We established a main patrol base and sent small teams of the yards out to scout. They stripped off their uniforms and wore just a loincloth to go out into the surrounding countryside. They also left their weapons with the base team. I guess they know that a few M-16’s aren’t of much use against an enemy that could have tanks. They moved out base each day and on the third afternoon found the howitzer. When we moved the detachment to the reported site, we first saw one of the tires. The tires had been ripped off the side of the howitzer as it dug in. We soon saw the other tire but no howitzer. The team that scouted ahead sat in the shade and watched us as we tried to spot the howitzer. I guess playing Howitzer, Howitzer can you find the Howitzer was a game to them. One of the yards with me actually tripped over the lunette or donut shaped piece on the very back end of the howitzer. It was sticking up about 12 inches out of the ground. The rest of the gun was tube down to a depth of about 20 feet. There was no way in hell that anyone was going to dig that gun out. The soft ground had kind of settled back in around the howitzer.
After about a half hour of negotiation with the Special Force Camp, my battalion and the District Province Chief it was decided that we would dig down to the breach block and put a thermite grenade in it. The grenade would burn its way through the breechblock and render it unusable. The yards all took turns digging and they all chatted in their curious language and laughed at each other. I’m sure they called me all sorts of names because I hung with the Radio Telephone Operator (RTO) and refused to eat the weird collection of animals, insects and greenery they bought in from their forays out into the countryside. They had the indigenous Long Range Rations for Patrols (LRRPS) but seemed to love to augment them with all sorts of animals and minerals. The indigenous LRRPs were basically bags of freeze dried rice augmented with a very small protein source. The Americans all ate three times a day and the yards ate twice. They also wanted to take about two-hour nap in the middle of the day. Being a child of the 60’s I knew the difference between tobacco and pot. There was a lot of the pipes smoked by the yards that wasn’t just tobacco.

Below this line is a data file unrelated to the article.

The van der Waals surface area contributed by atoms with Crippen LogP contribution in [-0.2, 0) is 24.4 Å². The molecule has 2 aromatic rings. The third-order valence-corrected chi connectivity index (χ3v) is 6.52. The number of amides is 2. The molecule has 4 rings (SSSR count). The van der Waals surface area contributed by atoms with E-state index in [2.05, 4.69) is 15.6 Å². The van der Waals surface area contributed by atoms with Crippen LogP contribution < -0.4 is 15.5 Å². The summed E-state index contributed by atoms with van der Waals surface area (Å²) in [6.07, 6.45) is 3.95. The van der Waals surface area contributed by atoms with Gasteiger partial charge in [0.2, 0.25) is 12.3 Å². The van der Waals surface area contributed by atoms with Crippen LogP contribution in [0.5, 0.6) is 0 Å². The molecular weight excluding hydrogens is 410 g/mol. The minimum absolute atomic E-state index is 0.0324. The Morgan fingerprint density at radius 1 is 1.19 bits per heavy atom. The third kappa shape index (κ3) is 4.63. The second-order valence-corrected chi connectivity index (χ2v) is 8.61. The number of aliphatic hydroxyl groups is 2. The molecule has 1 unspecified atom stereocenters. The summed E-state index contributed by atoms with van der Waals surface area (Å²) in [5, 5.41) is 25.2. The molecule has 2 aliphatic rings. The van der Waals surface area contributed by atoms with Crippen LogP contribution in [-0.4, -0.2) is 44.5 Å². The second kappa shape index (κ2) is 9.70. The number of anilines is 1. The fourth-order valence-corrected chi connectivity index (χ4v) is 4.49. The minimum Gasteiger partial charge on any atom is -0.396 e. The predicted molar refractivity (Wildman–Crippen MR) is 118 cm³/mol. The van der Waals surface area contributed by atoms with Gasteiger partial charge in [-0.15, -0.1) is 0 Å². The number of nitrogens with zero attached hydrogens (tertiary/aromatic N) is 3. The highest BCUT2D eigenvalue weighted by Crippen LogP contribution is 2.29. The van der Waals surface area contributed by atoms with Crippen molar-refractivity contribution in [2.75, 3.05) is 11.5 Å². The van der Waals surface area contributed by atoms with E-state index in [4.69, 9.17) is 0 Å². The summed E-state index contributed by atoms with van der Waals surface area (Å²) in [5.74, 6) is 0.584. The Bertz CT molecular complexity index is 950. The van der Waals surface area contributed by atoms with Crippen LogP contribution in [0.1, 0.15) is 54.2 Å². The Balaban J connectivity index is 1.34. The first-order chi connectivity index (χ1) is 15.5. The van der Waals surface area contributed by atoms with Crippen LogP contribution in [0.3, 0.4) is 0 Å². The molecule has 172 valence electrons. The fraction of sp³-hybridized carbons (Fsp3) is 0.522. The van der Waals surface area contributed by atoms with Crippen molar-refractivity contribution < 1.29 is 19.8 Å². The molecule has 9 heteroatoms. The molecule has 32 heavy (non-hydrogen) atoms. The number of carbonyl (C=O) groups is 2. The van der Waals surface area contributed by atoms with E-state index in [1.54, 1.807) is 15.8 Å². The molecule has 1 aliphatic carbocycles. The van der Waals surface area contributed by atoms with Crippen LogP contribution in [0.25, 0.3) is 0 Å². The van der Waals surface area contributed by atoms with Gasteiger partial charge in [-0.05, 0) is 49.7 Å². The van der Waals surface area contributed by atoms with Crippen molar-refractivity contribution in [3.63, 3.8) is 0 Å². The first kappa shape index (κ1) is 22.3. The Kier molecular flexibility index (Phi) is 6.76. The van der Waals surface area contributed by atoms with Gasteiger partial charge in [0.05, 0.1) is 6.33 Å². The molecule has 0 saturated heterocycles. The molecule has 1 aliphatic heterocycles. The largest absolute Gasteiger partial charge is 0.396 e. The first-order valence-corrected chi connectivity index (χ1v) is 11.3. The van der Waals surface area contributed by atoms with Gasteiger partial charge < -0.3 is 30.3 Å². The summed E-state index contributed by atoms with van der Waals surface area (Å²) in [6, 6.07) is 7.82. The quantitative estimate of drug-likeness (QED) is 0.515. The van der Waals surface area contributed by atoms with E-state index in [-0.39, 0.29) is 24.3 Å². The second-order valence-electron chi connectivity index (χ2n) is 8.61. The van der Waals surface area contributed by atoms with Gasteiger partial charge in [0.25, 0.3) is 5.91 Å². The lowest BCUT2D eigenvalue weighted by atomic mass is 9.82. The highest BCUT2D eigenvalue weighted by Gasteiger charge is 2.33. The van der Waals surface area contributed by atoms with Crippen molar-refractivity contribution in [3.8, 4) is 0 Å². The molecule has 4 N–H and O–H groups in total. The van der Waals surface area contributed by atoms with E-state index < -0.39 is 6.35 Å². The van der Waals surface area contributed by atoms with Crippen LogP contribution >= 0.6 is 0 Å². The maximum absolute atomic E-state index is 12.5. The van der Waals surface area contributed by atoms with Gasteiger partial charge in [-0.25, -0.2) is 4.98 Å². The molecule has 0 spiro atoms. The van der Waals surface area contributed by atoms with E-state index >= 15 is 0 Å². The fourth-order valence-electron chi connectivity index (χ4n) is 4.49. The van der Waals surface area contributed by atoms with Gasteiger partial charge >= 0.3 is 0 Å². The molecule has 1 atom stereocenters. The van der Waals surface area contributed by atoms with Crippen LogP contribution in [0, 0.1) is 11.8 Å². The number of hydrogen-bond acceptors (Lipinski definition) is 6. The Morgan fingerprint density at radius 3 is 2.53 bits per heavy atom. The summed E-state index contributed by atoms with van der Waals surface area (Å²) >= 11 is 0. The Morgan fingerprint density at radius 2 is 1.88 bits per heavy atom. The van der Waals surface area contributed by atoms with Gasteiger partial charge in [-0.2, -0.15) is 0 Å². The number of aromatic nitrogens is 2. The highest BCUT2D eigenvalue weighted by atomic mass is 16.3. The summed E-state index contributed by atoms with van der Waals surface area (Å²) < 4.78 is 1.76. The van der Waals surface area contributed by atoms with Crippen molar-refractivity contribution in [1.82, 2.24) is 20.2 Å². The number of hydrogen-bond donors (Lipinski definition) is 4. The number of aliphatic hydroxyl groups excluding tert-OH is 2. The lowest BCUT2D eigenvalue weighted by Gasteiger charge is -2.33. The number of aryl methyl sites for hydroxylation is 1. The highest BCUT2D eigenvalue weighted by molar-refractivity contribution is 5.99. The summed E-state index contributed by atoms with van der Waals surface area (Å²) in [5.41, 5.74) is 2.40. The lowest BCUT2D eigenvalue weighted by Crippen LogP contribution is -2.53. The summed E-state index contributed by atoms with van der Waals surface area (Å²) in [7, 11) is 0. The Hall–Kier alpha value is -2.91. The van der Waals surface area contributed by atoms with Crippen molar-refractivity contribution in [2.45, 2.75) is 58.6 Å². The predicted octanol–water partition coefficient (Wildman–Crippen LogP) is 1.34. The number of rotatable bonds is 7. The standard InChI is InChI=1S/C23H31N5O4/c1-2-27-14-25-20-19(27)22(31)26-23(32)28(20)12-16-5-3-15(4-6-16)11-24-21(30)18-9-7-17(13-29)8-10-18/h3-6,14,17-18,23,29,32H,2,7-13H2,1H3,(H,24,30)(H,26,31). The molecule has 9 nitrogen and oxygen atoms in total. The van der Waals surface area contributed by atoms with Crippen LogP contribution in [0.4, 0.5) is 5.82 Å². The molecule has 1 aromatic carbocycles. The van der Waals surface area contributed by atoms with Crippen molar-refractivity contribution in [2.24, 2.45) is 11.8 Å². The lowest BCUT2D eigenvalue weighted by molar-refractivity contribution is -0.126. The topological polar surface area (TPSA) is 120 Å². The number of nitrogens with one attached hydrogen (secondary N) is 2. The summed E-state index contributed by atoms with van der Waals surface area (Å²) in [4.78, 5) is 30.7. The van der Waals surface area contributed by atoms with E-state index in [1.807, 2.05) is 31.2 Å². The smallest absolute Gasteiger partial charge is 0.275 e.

During the nights, my RTO and I alternated sleeping and radio watch. Normally we had a three-man team but because of the small size I only had one enlisted man with me. He had been with me when I went out as an FO earlier and loved to be out in the countryside in spite of the danger. I probably got mortared more with the Artillery than out with the Infantry. I guess we moved a lot and it was hard to hit a moving target. Every time we moved I would conduct a fire mission on our old position a few hours after we left. We would send back a recon team and see if we had gotten lucky. The VC and NVA liked to dig up the trash pits of American units to see what they could find out about what we were doing. And any information about who the heck we were. One day we did find blood trails so we did hit someone. I guess they thought we weren’t very darned important because we were such an easy target.
The end of the fourth day they sent out a couple of choppers and we were taken back to Polei Klang. After a quick shower and a good meal I was taken back to Pleiku by chopper. I soon returned to my unit and resumed the duties of Executive Officer (XO) of the battery. I’ll tell you more about that duty later in another edition of Vietnam.